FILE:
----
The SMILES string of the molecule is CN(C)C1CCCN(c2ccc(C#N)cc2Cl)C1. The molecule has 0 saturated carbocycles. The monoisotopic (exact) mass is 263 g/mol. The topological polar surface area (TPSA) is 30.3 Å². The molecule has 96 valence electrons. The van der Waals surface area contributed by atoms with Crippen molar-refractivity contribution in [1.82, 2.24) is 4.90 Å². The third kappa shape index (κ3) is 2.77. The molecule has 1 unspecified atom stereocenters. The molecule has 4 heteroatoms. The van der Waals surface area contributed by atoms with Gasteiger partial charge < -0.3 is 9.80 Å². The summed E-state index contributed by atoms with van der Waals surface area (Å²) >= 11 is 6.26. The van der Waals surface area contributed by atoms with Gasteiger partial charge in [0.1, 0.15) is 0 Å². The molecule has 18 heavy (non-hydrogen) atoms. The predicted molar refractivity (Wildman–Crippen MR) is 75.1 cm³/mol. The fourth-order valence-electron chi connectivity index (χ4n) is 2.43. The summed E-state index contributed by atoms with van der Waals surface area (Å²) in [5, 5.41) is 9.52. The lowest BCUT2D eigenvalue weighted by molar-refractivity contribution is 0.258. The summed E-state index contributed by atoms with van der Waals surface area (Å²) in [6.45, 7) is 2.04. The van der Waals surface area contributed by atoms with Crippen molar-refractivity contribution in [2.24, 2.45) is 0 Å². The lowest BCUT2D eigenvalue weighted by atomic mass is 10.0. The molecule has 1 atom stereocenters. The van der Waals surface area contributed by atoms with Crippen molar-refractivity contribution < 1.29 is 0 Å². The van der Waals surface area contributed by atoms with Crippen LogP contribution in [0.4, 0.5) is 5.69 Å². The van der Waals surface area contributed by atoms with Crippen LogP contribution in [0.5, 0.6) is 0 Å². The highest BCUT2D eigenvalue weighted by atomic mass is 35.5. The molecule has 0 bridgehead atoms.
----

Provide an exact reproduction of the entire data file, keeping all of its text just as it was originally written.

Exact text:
The SMILES string of the molecule is CN(C)C1CCCN(c2ccc(C#N)cc2Cl)C1. The molecule has 0 saturated carbocycles. The monoisotopic (exact) mass is 263 g/mol. The topological polar surface area (TPSA) is 30.3 Å². The molecule has 96 valence electrons. The van der Waals surface area contributed by atoms with Crippen molar-refractivity contribution in [1.82, 2.24) is 4.90 Å². The third kappa shape index (κ3) is 2.77. The molecule has 1 unspecified atom stereocenters. The molecule has 4 heteroatoms. The van der Waals surface area contributed by atoms with Gasteiger partial charge < -0.3 is 9.80 Å². The summed E-state index contributed by atoms with van der Waals surface area (Å²) >= 11 is 6.26. The van der Waals surface area contributed by atoms with Gasteiger partial charge in [0.1, 0.15) is 0 Å². The molecule has 18 heavy (non-hydrogen) atoms. The predicted molar refractivity (Wildman–Crippen MR) is 75.1 cm³/mol. The fourth-order valence-electron chi connectivity index (χ4n) is 2.43. The summed E-state index contributed by atoms with van der Waals surface area (Å²) in [5, 5.41) is 9.52. The lowest BCUT2D eigenvalue weighted by molar-refractivity contribution is 0.258. The summed E-state index contributed by atoms with van der Waals surface area (Å²) in [6.45, 7) is 2.04. The van der Waals surface area contributed by atoms with Crippen molar-refractivity contribution in [2.24, 2.45) is 0 Å². The lowest BCUT2D eigenvalue weighted by atomic mass is 10.0. The molecule has 1 atom stereocenters. The van der Waals surface area contributed by atoms with Crippen molar-refractivity contribution < 1.29 is 0 Å². The van der Waals surface area contributed by atoms with Crippen LogP contribution in [0.4, 0.5) is 5.69 Å². The van der Waals surface area contributed by atoms with Crippen LogP contribution in [0.5, 0.6) is 0 Å². The highest BCUT2D eigenvalue weighted by atomic mass is 35.5. The molecule has 0 bridgehead atoms.